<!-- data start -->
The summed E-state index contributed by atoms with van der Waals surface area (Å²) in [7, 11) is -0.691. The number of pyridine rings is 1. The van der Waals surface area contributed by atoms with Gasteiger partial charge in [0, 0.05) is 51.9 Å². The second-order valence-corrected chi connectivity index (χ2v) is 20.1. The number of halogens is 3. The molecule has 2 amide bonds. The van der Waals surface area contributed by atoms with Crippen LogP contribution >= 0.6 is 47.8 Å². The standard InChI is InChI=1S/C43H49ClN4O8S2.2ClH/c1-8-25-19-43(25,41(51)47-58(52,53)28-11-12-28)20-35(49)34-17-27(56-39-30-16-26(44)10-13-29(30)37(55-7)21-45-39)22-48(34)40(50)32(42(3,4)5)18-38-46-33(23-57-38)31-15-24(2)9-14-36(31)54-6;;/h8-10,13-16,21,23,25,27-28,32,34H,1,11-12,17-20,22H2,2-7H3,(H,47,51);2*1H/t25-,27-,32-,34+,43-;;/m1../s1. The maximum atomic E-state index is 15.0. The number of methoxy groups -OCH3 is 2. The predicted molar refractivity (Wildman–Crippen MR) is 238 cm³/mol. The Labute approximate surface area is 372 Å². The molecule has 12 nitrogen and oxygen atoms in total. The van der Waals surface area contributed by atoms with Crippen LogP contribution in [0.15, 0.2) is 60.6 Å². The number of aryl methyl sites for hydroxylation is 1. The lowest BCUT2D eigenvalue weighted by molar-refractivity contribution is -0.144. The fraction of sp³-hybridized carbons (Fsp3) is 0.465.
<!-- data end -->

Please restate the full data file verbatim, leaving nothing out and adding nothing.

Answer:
The summed E-state index contributed by atoms with van der Waals surface area (Å²) in [7, 11) is -0.691. The number of pyridine rings is 1. The van der Waals surface area contributed by atoms with Gasteiger partial charge in [0, 0.05) is 51.9 Å². The second-order valence-corrected chi connectivity index (χ2v) is 20.1. The number of halogens is 3. The molecule has 2 amide bonds. The van der Waals surface area contributed by atoms with Crippen LogP contribution >= 0.6 is 47.8 Å². The standard InChI is InChI=1S/C43H49ClN4O8S2.2ClH/c1-8-25-19-43(25,41(51)47-58(52,53)28-11-12-28)20-35(49)34-17-27(56-39-30-16-26(44)10-13-29(30)37(55-7)21-45-39)22-48(34)40(50)32(42(3,4)5)18-38-46-33(23-57-38)31-15-24(2)9-14-36(31)54-6;;/h8-10,13-16,21,23,25,27-28,32,34H,1,11-12,17-20,22H2,2-7H3,(H,47,51);2*1H/t25-,27-,32-,34+,43-;;/m1../s1. The maximum atomic E-state index is 15.0. The number of methoxy groups -OCH3 is 2. The predicted molar refractivity (Wildman–Crippen MR) is 238 cm³/mol. The Labute approximate surface area is 372 Å². The molecule has 12 nitrogen and oxygen atoms in total. The van der Waals surface area contributed by atoms with Crippen LogP contribution in [0.15, 0.2) is 60.6 Å². The number of aryl methyl sites for hydroxylation is 1. The lowest BCUT2D eigenvalue weighted by molar-refractivity contribution is -0.144. The fraction of sp³-hybridized carbons (Fsp3) is 0.465.